A federal judge denied special counsel Jack Smith's request to seal the list of witnesses in former President Donald Trump's classified documents case, NBC News reported. There are 84 individuals who may be called to testify against him, including former aides.
Trump is accused of keeping classified documents that he was required to turn over to the government. He was charged with 37 counts after a raid at his Mar-a-Lago residence turned up 100 classified documents.
Prosecutors had asserted it was necessary to keep the names under wrap to prevent Trump from speaking or corresponding with the witnesses. However, U.S. District Judge Aileen Cannon, the Trump appointee presiding over the case, handed down her decision Monday denying the request.
Cannon said prosecutors did not make a compelling case that this move would be necessary and that moves like sealing or redacting portions of the document would be adequate at this time. The judge said the motion "does not offer a particularized basis to justify sealing the list from public view," in her opinion, according to the New York Times.
"It does not explain why partial sealing, redaction or means other than sealing are unavailable or unsatisfactory, and it does not specify the duration of any proposed seal." Earlier this month, U.S. Magistrate Judge Jonathan Goodman compelled the former president to sign a bond certifying that he would only communicate with particular witnesses through his legal team.
The judge told Smith's team to furnish the list of off-limits witnesses to Trump, but even with Cannon's decision the full list has not yet been made public. However, it's likely to contain the names of many close advisers and aides to the former president, including those employed at Mar-a-Lago.
Media outlets, including the Times, have also filed legal motions to release the list as they believe it is "one of the most consequential criminal cases in the nation's history" at this time. "The American public's interest in this matter, and need to monitor its progress every step of the way, cannot be overstated," the filing from the media stated.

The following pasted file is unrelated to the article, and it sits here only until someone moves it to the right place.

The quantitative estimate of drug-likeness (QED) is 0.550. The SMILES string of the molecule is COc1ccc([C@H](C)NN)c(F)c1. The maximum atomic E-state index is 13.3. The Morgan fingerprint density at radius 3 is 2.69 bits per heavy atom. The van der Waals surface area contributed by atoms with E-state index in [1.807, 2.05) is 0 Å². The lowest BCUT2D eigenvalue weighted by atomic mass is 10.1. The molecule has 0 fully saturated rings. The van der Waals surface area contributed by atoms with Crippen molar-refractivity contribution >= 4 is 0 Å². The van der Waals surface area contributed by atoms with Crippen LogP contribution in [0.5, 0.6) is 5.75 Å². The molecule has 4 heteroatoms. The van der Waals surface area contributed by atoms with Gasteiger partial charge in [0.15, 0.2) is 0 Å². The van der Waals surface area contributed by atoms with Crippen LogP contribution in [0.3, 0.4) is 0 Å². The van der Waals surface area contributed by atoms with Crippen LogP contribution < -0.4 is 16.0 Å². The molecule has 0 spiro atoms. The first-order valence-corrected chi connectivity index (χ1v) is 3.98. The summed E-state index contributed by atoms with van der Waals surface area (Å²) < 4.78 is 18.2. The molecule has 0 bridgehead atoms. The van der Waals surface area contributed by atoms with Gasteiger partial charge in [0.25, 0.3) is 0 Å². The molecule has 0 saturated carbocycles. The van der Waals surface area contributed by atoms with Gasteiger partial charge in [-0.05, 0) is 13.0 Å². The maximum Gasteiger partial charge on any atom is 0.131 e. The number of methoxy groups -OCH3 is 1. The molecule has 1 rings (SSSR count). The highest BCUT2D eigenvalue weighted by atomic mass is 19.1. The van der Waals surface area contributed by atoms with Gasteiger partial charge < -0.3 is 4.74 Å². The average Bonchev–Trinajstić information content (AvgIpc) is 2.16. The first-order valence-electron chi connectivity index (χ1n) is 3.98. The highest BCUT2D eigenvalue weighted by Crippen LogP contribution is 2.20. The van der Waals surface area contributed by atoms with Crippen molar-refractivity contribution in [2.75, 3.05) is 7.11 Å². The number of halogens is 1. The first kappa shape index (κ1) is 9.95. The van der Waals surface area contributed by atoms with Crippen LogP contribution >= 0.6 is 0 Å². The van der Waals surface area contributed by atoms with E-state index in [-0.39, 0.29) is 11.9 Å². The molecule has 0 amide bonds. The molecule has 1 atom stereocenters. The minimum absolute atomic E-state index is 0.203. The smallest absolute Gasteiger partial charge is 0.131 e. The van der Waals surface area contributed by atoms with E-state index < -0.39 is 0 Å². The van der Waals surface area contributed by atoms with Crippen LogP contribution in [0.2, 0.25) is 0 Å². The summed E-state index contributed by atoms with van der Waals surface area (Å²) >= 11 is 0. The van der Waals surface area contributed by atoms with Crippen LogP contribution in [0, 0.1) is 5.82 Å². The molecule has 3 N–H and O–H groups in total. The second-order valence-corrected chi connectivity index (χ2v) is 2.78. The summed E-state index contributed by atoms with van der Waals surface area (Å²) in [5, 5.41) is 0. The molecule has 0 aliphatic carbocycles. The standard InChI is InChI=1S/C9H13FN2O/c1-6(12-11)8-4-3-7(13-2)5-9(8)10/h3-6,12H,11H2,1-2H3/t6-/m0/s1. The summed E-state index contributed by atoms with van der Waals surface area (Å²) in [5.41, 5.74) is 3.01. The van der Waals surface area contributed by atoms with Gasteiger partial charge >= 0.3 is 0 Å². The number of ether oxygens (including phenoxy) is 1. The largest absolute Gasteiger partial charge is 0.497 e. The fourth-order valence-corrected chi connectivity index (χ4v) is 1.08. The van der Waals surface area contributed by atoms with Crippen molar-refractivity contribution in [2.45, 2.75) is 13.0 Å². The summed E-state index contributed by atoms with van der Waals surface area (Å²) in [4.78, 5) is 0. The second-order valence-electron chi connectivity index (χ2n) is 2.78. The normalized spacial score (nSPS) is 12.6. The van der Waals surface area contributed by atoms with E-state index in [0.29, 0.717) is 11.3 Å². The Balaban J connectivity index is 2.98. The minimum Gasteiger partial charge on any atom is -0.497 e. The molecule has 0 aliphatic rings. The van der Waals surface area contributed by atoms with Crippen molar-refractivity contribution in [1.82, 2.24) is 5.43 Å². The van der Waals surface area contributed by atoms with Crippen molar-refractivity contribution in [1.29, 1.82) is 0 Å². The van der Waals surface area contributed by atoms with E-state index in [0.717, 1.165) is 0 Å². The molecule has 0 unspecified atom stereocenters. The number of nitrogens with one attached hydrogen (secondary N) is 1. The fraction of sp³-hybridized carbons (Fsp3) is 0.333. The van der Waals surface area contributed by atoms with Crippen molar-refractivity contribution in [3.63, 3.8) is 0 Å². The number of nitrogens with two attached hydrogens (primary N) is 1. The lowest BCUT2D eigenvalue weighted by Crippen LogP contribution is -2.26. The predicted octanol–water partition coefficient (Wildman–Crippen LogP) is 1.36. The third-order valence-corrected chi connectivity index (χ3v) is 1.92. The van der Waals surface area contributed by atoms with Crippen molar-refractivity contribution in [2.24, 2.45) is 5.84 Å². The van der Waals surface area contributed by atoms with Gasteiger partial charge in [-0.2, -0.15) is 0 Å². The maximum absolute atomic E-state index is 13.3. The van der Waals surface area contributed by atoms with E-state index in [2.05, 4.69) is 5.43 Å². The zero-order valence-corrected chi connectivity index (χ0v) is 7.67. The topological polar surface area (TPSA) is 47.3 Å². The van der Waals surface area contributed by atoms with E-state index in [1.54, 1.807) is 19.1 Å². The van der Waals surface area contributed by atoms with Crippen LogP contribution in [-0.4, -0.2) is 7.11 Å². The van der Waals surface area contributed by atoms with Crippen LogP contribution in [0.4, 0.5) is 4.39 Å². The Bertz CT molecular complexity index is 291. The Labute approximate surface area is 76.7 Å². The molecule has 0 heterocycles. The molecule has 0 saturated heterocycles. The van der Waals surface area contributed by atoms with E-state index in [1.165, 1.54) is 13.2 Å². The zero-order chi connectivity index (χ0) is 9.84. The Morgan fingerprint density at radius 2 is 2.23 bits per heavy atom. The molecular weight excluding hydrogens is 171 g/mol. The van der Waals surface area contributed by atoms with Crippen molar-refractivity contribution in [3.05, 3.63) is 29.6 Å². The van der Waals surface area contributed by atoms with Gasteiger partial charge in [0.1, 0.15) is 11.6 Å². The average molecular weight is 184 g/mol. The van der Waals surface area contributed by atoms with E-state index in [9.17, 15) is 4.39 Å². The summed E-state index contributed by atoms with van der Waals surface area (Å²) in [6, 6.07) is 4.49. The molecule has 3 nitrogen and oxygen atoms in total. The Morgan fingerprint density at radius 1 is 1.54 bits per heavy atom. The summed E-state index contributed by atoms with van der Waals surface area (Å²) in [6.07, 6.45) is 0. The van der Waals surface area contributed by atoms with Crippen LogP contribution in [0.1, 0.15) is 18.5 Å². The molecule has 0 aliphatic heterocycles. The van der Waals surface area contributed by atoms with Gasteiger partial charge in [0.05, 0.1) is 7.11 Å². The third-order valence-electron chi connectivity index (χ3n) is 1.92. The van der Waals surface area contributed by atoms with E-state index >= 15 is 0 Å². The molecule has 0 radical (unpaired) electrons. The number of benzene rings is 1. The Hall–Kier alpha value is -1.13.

Cannon shot down the media's request, deeming it moot given her decision not to seal the witness list. How the list will be publicized is up to Smith, who may choose to release a redacted version or simply leave it up to Trump's attorneys.
So far, Trump's team has been mum on the decision. Cannon also issued another order Monday requiring Trump's attorneys to respond by next week to Smith's request to move the trial date to Dec. 11.
The judge also scheduled a July 14 hearing that will deal with the problem of certain secret information used as evidence. Under the Classified Information Procedures Act, both sides will have to hash out a solution to the prickly situation created by the nature of the evidence.
For his part, Trump has maintained his innocence from the start. Earlier this month ahead of the indictment, Trump took to his TruthSocial to express his anger and indignation.
"I never thought it possible that such a thing could happen to a former President of the United States, who received far more votes than any sitting President in the History of our Country, and is currently leading, by far, all Candidates, both Democrat and Republican, in Polls of the 2024 Presidential Election. I AM AN INNOCENT MAN!" Trump posted on June 8, The Hill reported.
"This is indeed a DARK DAY for the United States of America. We are a Country in serious and rapid Decline, but together we will Make America Great Again!" the former president added.